Frontline medical workers in pandemic hot spots have experienced severe PPE shortages. The world’s three largest producers of N95 respirator masks—3M, Honeywell, and Kimberly-Clark—are U.S.-based, with most of their productionbeing done in China. These three companies are all dedicated to MSV—which, along with the inept and conniving Trump administration, may help explain the slow ramp-up in N95 mask production. For 2010–2019, the proportion of profits distributed to shareholders was 121 percent for 3M, 90 percent for Honeywell, and 129 percent for Kimberly-Clark, with, respectively, 72 percent, 47 percent, and 59 percent of those profits going to buybacks. Meanwhile, in 2010–2019, the largest PPE distributor, McKesson, paid out 115 percent of its profits to shareholders, with 100 percent of profits distributed as buybacks; for the second largest, Cardinal Health, these figures were 101 percent and 57 percent, respectively.

It is from the perspective of the debilitating impact of MSV on the nation’s response to the COVID-19 crisis that we pose this $5.3 trillion question to executives and directors of S&P 500 companies that could, and should, be involved in GBCs: Why does your company do stock buybacks?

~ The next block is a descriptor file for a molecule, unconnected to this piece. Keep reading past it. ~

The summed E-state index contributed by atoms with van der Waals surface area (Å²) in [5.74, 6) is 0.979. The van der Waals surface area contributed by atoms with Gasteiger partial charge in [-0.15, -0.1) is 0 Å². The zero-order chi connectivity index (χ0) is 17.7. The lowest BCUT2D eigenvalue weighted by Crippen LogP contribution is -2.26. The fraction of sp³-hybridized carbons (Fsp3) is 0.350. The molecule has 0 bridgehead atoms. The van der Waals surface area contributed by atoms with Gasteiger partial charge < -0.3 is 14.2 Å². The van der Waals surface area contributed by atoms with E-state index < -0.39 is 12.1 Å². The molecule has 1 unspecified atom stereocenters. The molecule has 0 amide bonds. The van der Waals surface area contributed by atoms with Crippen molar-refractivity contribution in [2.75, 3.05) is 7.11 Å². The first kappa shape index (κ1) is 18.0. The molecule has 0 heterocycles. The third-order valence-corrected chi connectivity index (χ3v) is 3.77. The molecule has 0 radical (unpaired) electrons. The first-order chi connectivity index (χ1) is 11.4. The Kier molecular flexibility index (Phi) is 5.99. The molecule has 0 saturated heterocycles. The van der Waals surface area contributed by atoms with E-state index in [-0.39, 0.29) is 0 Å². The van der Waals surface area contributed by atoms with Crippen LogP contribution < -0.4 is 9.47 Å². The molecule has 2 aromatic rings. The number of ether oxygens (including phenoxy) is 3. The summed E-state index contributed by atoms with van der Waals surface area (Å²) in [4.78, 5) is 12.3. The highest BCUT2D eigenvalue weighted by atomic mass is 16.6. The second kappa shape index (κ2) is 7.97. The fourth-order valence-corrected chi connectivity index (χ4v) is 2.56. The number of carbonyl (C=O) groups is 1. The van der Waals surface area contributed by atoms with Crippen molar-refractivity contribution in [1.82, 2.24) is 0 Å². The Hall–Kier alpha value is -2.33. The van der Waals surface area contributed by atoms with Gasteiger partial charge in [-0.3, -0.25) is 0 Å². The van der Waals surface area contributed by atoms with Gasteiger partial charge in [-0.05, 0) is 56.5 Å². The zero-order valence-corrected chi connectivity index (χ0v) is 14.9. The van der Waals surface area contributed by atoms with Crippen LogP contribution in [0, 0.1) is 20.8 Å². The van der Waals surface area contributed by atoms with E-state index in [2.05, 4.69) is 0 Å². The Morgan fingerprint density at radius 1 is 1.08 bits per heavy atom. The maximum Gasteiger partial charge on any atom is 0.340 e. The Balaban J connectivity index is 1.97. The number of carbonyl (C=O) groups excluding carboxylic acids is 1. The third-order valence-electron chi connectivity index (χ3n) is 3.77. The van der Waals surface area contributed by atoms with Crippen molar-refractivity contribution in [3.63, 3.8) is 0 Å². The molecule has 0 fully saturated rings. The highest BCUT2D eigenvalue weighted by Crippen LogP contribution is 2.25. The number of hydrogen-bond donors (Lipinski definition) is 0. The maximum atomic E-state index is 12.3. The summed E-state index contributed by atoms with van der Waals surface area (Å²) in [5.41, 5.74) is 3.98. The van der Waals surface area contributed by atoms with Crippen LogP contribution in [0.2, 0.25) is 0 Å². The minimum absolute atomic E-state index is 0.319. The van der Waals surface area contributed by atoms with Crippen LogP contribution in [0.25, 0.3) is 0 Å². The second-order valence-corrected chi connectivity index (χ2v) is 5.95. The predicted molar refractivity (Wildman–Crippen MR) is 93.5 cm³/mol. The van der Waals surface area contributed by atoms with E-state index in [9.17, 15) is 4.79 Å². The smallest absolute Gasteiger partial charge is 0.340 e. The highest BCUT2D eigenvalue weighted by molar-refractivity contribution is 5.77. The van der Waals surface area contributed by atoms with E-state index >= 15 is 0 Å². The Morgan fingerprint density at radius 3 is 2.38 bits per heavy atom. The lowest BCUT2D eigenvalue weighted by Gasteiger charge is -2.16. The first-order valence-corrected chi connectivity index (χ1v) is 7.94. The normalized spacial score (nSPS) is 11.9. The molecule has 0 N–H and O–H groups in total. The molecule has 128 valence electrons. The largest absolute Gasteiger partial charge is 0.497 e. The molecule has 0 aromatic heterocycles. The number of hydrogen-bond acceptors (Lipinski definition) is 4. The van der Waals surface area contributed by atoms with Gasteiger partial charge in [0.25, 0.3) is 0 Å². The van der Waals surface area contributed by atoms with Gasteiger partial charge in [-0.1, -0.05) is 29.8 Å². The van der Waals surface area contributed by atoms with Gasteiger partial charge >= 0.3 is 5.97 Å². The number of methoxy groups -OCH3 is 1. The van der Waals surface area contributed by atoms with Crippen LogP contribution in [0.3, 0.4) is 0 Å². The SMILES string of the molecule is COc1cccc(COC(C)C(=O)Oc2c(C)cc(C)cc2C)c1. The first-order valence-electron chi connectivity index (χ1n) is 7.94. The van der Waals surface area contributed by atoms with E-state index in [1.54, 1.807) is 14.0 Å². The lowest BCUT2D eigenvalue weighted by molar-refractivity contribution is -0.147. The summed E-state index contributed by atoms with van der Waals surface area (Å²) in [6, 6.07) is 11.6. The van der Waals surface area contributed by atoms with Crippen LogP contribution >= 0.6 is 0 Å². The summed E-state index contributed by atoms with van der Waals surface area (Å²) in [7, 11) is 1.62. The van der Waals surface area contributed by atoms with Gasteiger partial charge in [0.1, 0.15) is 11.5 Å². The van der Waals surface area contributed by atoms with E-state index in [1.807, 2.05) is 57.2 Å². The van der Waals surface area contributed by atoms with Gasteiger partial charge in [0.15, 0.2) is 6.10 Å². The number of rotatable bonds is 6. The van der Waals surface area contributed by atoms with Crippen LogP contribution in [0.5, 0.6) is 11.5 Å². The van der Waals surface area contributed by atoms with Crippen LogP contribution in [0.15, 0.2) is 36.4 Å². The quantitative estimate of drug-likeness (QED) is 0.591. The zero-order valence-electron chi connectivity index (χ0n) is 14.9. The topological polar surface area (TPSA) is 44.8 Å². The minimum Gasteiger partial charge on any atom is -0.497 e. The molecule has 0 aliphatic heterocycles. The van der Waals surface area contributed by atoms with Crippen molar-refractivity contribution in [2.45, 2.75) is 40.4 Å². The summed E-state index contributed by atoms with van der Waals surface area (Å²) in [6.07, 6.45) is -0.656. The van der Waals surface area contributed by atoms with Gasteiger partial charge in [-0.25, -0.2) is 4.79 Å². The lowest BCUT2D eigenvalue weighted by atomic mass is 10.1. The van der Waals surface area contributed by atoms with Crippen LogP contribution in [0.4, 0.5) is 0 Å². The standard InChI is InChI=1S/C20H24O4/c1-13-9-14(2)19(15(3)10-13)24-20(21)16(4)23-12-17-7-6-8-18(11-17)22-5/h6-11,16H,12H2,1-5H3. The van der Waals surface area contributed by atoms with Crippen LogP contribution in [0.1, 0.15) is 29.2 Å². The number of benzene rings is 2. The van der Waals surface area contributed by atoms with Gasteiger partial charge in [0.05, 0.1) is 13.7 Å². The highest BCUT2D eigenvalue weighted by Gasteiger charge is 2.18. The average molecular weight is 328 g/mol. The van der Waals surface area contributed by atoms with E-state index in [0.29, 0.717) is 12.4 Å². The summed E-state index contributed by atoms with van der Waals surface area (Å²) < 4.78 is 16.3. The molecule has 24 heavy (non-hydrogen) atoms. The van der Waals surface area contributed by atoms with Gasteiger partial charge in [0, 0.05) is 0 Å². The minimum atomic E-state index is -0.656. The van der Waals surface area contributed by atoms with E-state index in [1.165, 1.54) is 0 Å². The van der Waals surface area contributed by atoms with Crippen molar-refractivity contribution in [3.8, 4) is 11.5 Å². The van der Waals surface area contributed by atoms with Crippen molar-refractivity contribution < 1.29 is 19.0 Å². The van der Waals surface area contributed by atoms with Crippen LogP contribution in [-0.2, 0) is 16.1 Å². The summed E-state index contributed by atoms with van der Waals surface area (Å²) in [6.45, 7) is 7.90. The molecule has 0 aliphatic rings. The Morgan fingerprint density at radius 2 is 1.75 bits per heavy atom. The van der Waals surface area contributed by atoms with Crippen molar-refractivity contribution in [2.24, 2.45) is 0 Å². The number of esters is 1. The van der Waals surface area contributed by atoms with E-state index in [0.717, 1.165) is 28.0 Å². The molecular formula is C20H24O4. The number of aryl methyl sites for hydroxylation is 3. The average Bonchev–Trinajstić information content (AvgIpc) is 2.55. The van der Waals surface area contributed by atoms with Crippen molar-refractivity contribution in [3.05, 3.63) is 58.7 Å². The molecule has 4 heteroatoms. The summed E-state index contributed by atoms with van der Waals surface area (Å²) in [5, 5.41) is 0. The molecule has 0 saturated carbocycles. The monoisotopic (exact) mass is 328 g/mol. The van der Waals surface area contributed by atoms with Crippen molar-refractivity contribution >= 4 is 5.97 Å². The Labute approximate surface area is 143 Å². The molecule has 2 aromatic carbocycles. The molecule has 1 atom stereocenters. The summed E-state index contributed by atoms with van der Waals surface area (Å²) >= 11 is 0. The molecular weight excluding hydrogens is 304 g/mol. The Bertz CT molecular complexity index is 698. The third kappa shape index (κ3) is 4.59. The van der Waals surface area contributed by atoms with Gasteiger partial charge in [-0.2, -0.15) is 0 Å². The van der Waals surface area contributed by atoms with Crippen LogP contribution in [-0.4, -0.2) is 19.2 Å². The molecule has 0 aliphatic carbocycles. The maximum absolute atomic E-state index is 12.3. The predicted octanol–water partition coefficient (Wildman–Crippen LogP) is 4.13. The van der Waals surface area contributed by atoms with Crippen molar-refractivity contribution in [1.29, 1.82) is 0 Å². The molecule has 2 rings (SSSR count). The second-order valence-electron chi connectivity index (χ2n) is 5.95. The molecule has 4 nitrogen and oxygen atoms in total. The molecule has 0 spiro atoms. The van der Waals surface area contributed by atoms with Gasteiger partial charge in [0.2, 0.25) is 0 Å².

In the context of the COVID-19 pandemic, it is particularly appropriate to pose this question to business leaders who champion public health as philanthropists and social activists but whose businesses have subverted their potential role as GBCs by adhering to the orthodoxy of maximizing shareholder value. Consider, for instance, Bill Gates, whose involvement with Microsoft since he co-founded the company in 1975 has made him the second-richest person in the world. As head of the world’s second-largest philanthropic organization, Gates is among the most visible proponents of public-health preparedness for a pandemic. In 2015, he gave a now-famous TED Talk in which he warned: “If anything kills over 10 million people in the next few decades, it’s most likely to be a highly infectious virus rather than a war. Not missiles, but microbes.” Gates concluded the talk with the optimistic advice that “there’s no need to panic … If we start now, we can be ready for the next epidemic.”

As CEO of Microsoft until 2000, chairman until 2014, and a director until March 2020, however, Gates had every opportunity to make use of Microsoft’s profits to engage in GBCs to “be ready for the next epidemic.” Yet from fiscal 1996 through the third quarter of fiscal 2020, Microsoft repurchased $244 billion worth of its own shares, equal to 65 percent of its profits, and distributed $161 billion in dividends, representing 43 percent of profits.

On its website, Microsoft calls its buybacks and dividends “Cash Returned to Shareholders.” Yet, as Gates must know, the only funds that Microsoft has ever raised from the public stock market amount to $59 million: all the proceeds of its initial public offering in March 1986. So how can Microsoft “return” cash to parties who never invested in the company’s productive capabilities but simply bought and sold shares already outstanding on the stock market?